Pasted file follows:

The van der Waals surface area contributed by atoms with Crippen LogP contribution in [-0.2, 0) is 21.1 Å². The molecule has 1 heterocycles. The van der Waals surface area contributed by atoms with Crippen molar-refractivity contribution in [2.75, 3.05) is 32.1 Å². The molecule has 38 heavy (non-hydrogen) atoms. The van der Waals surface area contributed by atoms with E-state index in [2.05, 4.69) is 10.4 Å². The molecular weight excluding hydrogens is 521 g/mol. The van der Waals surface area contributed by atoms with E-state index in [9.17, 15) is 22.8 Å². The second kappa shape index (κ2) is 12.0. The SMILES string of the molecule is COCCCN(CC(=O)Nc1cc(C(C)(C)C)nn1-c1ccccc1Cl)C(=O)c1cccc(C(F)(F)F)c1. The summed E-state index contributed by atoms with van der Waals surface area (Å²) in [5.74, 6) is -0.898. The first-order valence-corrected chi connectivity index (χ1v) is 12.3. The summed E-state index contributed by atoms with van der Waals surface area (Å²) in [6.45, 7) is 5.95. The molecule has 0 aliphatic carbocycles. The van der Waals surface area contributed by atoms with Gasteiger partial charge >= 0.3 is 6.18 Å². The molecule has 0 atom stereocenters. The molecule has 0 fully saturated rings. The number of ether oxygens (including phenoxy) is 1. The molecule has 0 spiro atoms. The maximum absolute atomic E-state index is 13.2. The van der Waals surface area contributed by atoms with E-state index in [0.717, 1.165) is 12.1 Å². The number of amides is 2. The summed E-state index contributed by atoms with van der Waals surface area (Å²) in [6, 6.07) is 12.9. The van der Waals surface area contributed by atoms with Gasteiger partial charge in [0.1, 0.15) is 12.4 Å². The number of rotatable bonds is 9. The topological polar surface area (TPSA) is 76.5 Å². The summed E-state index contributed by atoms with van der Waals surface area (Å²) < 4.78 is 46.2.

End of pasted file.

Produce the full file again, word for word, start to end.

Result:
The van der Waals surface area contributed by atoms with Crippen LogP contribution in [-0.2, 0) is 21.1 Å². The molecule has 1 heterocycles. The van der Waals surface area contributed by atoms with Crippen molar-refractivity contribution in [2.75, 3.05) is 32.1 Å². The molecule has 38 heavy (non-hydrogen) atoms. The van der Waals surface area contributed by atoms with E-state index in [2.05, 4.69) is 10.4 Å². The molecular weight excluding hydrogens is 521 g/mol. The van der Waals surface area contributed by atoms with E-state index in [9.17, 15) is 22.8 Å². The second kappa shape index (κ2) is 12.0. The SMILES string of the molecule is COCCCN(CC(=O)Nc1cc(C(C)(C)C)nn1-c1ccccc1Cl)C(=O)c1cccc(C(F)(F)F)c1. The summed E-state index contributed by atoms with van der Waals surface area (Å²) in [5.74, 6) is -0.898. The first-order valence-corrected chi connectivity index (χ1v) is 12.3. The summed E-state index contributed by atoms with van der Waals surface area (Å²) in [6.45, 7) is 5.95. The molecule has 0 aliphatic carbocycles. The van der Waals surface area contributed by atoms with Gasteiger partial charge >= 0.3 is 6.18 Å². The molecule has 0 atom stereocenters. The molecule has 0 fully saturated rings. The number of ether oxygens (including phenoxy) is 1. The molecule has 0 spiro atoms. The maximum absolute atomic E-state index is 13.2. The van der Waals surface area contributed by atoms with E-state index in [0.717, 1.165) is 12.1 Å². The number of amides is 2. The summed E-state index contributed by atoms with van der Waals surface area (Å²) in [6, 6.07) is 12.9. The van der Waals surface area contributed by atoms with Gasteiger partial charge in [0.1, 0.15) is 12.4 Å². The number of rotatable bonds is 9. The topological polar surface area (TPSA) is 76.5 Å². The summed E-state index contributed by atoms with van der Waals surface area (Å²) < 4.78 is 46.2.